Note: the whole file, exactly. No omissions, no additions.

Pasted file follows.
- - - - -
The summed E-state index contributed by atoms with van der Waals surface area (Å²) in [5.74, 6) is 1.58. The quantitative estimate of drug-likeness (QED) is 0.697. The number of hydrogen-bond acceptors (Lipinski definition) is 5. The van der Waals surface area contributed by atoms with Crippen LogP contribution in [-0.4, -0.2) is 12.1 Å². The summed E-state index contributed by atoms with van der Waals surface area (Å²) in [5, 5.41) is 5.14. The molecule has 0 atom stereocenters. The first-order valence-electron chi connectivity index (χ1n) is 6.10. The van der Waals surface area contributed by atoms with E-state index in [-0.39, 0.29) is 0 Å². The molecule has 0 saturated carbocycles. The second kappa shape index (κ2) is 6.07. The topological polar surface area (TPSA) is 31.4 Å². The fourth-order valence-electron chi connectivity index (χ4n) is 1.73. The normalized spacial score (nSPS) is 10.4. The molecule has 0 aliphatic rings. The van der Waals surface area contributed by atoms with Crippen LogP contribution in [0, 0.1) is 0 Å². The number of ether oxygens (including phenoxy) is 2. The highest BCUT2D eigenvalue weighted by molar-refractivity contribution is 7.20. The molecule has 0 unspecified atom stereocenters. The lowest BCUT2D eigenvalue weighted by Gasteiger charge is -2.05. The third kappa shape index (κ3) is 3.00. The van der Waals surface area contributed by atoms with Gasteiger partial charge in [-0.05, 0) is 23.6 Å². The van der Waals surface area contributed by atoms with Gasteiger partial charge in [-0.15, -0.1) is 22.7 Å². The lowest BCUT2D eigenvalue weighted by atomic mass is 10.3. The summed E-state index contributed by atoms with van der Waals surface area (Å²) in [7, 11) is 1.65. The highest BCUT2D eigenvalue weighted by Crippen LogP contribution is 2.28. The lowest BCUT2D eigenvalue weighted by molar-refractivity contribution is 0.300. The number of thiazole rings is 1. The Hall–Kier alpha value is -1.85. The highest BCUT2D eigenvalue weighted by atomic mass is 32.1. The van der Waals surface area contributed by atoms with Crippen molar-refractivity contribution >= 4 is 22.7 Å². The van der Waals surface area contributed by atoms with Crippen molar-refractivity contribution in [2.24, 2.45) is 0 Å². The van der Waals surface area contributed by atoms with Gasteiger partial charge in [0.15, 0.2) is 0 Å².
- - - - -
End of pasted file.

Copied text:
The summed E-state index contributed by atoms with van der Waals surface area (Å²) in [5.74, 6) is 1.58. The quantitative estimate of drug-likeness (QED) is 0.697. The number of hydrogen-bond acceptors (Lipinski definition) is 5. The van der Waals surface area contributed by atoms with Crippen LogP contribution in [-0.4, -0.2) is 12.1 Å². The summed E-state index contributed by atoms with van der Waals surface area (Å²) in [5, 5.41) is 5.14. The molecule has 0 atom stereocenters. The first-order valence-electron chi connectivity index (χ1n) is 6.10. The van der Waals surface area contributed by atoms with E-state index in [-0.39, 0.29) is 0 Å². The molecule has 0 saturated carbocycles. The second kappa shape index (κ2) is 6.07. The topological polar surface area (TPSA) is 31.4 Å². The fourth-order valence-electron chi connectivity index (χ4n) is 1.73. The normalized spacial score (nSPS) is 10.4. The molecule has 0 aliphatic rings. The van der Waals surface area contributed by atoms with Crippen LogP contribution in [0, 0.1) is 0 Å². The number of ether oxygens (including phenoxy) is 2. The highest BCUT2D eigenvalue weighted by molar-refractivity contribution is 7.20. The molecule has 0 unspecified atom stereocenters. The lowest BCUT2D eigenvalue weighted by Gasteiger charge is -2.05. The third kappa shape index (κ3) is 3.00. The van der Waals surface area contributed by atoms with Gasteiger partial charge in [-0.05, 0) is 23.6 Å². The van der Waals surface area contributed by atoms with Gasteiger partial charge in [-0.15, -0.1) is 22.7 Å². The lowest BCUT2D eigenvalue weighted by atomic mass is 10.3. The summed E-state index contributed by atoms with van der Waals surface area (Å²) in [7, 11) is 1.65. The highest BCUT2D eigenvalue weighted by Crippen LogP contribution is 2.28. The lowest BCUT2D eigenvalue weighted by molar-refractivity contribution is 0.300. The number of thiazole rings is 1. The Hall–Kier alpha value is -1.85. The highest BCUT2D eigenvalue weighted by atomic mass is 32.1. The van der Waals surface area contributed by atoms with Crippen molar-refractivity contribution >= 4 is 22.7 Å². The van der Waals surface area contributed by atoms with Crippen molar-refractivity contribution in [2.24, 2.45) is 0 Å². The van der Waals surface area contributed by atoms with Gasteiger partial charge in [0.15, 0.2) is 0 Å².